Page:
Easy-to-train, the Lab is less high-strung than the Golden Retriever, but the Golden may just be a touch smarter. They are also stocky with a good bit more muscle making them powerful athletes, but they can be lazy if allowed, putting them at risk for obesity. They have shorter and significantly less hair than the Golden.
If you want to truly experience a breed that encapsulated all the common traits we associated with dogs, no one comes close to the Labrador. This isn’t a Siberian Husky who has odd traits similar to a cat or a Border Collie whose hyperfocus athletics often feel supernatural. The Labrador Retriever is a dog and acts just like, and we love them for it.
Lab vs Golden
All-and-all, besides some a few different characteristics in their appearance, there aren’t many significant differences between the Labrador and Golden Retriever.
Especially in personality and behavior. One (Lab) may love everyone a bit more vs. one (Golden) being more loyal to a single person. The Golden may be a tad bit smarter and have more energy, but they might come off a bit more high-strung, but they are also less prone to weight gain.
Both are fantastic and wonderful dogs.
History / Origin
As we said above, the Goldador is and isn’t a designer breed. Because the Golden Retriever and Labrador Retriever are popular dogs, they are unfortunately commonly found in rescues along with their mixed breed Goldador puppies.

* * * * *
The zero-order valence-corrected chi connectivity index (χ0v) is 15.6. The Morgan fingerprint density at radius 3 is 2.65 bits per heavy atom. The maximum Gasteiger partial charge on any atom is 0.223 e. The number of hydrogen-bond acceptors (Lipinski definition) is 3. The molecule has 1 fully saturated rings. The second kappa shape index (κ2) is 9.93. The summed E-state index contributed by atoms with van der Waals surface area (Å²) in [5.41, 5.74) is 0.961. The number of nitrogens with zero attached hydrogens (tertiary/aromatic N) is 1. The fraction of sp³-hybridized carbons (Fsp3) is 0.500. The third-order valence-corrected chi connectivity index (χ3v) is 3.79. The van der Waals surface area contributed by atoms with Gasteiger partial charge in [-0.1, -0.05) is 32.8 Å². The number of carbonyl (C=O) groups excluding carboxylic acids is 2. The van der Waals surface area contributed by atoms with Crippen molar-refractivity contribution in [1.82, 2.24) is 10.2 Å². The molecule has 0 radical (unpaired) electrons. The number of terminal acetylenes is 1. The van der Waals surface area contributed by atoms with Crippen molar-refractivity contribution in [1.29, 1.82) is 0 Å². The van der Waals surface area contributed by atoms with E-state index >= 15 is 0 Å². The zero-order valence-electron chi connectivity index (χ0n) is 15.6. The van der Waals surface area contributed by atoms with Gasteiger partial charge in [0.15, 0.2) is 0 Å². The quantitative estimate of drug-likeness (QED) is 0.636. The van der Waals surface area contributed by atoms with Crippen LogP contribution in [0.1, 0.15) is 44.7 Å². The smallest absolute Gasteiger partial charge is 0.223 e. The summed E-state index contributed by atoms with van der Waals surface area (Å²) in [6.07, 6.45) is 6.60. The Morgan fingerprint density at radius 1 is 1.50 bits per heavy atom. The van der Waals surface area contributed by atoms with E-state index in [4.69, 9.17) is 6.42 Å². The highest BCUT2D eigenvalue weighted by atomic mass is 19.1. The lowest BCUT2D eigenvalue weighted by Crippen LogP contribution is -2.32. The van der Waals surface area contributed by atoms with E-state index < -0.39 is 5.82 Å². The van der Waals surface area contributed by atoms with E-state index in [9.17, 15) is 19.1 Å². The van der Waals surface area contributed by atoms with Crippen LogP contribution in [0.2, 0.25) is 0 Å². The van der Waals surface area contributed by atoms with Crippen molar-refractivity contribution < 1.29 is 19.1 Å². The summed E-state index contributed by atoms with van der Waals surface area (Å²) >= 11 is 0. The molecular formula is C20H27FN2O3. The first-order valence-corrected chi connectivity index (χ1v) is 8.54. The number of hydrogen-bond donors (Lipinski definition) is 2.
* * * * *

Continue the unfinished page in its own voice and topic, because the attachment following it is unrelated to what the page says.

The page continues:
However, there are times when the Goldador is a result of dog designing with breeders hoping to create an interesting take on two very lovely, emotional, smart, and amazing companion breeds.
The Goldador reflects their parents’ personality to a tee, which isn’t too different from one another. This, of course, has made popular dogs for employment, and you can find them working as guide dogs, emotional support dogs, and various other forms of doggo careers.
Friendly, loving, lover of life, and full of high-spirited energy, the Goldador makes an ideal dog for most people, in particular, families with kids of any age. They get along with other dogs no-problem and usually love other critters as well. The biggest concern is watching all that energy as it can get them in trouble.
They aren’t always the most graceful dogs, so they should be watched around little kids who they could knock down when the zoomies hit them. This also puts them at odds with living in small apartments where they don’t do best.
A fenced-in yard with a multiple-person household is the best fit for the Goldador.